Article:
When assessing the environmental conditions of a property, you should not only be aware of what you can see at the surface but also what may reside within the subsurface as well. Contamination from spills or leaks may not only impact soil and groundwater but they can also volatilize into a vapor phase and migrate into occupied structures.
What is Vapor Intrusion?
Vapor intrusion occurs when vapor forming contaminants from a subsurface source migrate into an overlying structure. These vapors typically enter buildings through openings for utility lines, crawl spaces, and cracks in a foundation or basement wall.
What are VOCs?
The type of contaminants most commonly encountered during vapor intrusion investigations includes a class of chemicals that are capable of evaporating at room temperature known as Volatile Organic Compounds (VOCs).
Common VOCs include solvents such as Trichloroethylene (TCE) which is often associated with dry cleaning fluid and manufacturing and chemicals associated with petroleum products such as Benzene, Toluene, Ethylbenzene and Xylenes (BTEX) which are found together in gasoline.
How Do VOCs Get Into the Ground?
VOCs can enter the subsurface in a number of ways including leaking underground storage tanks, pipeline failures, spills, dumping and other kinds of releases.
Once in the subsurface, contaminants migrate downward through overlying soils eventually reaching the water table where the contaminants move in the direction of groundwater flow. If present, VOCs begin to volatilize and in this vapor phase can migrate through subsurface soils following the path of least resistance such as utility line trenches or seeping directly into a structure by way of a basement, crawl space or cracks.
What are the Concerns with Vapor Intrusion?
Harmful concentrations of VOCs can be present inside a structure before being noticed by odors. In extreme cases, these vapor phase chemicals can accumulate in homes or other occupied structures at concentrations capable of:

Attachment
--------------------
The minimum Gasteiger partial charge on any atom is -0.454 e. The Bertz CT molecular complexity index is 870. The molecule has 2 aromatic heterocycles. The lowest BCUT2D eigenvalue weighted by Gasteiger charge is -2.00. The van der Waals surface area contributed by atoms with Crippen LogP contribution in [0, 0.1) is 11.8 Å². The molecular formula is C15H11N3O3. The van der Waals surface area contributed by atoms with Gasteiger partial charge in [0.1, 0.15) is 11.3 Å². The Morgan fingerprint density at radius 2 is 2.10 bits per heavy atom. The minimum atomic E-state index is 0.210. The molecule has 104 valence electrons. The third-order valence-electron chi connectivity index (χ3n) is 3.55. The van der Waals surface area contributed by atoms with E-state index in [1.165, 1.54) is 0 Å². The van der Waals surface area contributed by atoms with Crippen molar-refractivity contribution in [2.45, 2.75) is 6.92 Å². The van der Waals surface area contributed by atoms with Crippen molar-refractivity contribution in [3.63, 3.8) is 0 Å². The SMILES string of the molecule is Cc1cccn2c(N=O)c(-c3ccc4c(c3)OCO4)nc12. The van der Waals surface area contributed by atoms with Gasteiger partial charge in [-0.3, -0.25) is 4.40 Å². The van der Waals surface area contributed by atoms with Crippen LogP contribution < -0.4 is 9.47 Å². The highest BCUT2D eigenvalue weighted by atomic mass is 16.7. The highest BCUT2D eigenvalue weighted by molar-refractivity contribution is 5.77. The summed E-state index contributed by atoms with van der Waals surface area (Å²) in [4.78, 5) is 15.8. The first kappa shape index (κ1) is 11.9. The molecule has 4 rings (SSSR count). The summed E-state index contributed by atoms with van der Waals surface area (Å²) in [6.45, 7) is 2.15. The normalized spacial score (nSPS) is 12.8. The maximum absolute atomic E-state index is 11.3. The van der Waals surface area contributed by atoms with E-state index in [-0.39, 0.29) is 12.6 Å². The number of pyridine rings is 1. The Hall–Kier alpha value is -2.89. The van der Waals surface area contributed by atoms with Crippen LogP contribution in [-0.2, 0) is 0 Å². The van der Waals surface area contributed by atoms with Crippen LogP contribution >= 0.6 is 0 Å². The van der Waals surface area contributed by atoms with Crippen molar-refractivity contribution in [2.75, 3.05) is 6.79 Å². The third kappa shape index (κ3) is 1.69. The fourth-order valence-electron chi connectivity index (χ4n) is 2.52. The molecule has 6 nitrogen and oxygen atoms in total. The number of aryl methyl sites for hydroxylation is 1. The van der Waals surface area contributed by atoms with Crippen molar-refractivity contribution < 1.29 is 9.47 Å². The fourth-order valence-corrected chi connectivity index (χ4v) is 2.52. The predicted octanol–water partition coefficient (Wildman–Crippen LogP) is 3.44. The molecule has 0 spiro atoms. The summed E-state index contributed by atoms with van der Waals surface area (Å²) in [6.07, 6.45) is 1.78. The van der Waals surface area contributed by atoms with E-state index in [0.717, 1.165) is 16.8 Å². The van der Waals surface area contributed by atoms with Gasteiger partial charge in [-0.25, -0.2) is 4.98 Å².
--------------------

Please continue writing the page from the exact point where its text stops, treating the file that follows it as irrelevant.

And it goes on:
- Near-term hazards such as an explosion
- Acute short and long term health effects
Evaluating a home or other structure for the presence of vapor intrusion is often conducted when the structure is located near or above an area of contaminated soil and/or groundwater. Testing for vapor intrusion typically involves the collection of one or more soil vapor samples by an environmental professional. A small hole is bored through the basement floor and a sample of the soil vapors is extracted using specialized equipment and sent to a certified laboratory for the analysis of VOCs. If the analysis shows VOCs are present above the applicable regulatory levels then indoor air testing may also be necessary.
If testing confirms the presence of potentially harmful levels of VOCs, a mitigation system using subsurface depressurization can be installed at the property. These systems are similar to those used for venting radon gas and can inhibit the entry of harmful VOCs into the building by continuously venting the contaminated air. The vapors extracted by the system are pulled from beneath the structure, directed through an activated carbon canister (to treat the vapors) then discharged to the atmosphere.
Contact GSI Environmental Today
If you believe your home or business may be affected by vapor intrusion, the experts at GSI Environmental can help you evaluate and cost-effectively remediate vapor intrusion at your site. Learn more about our vapor intrusion evaluation services by calling 717-691-9799 or by filling out our contact form.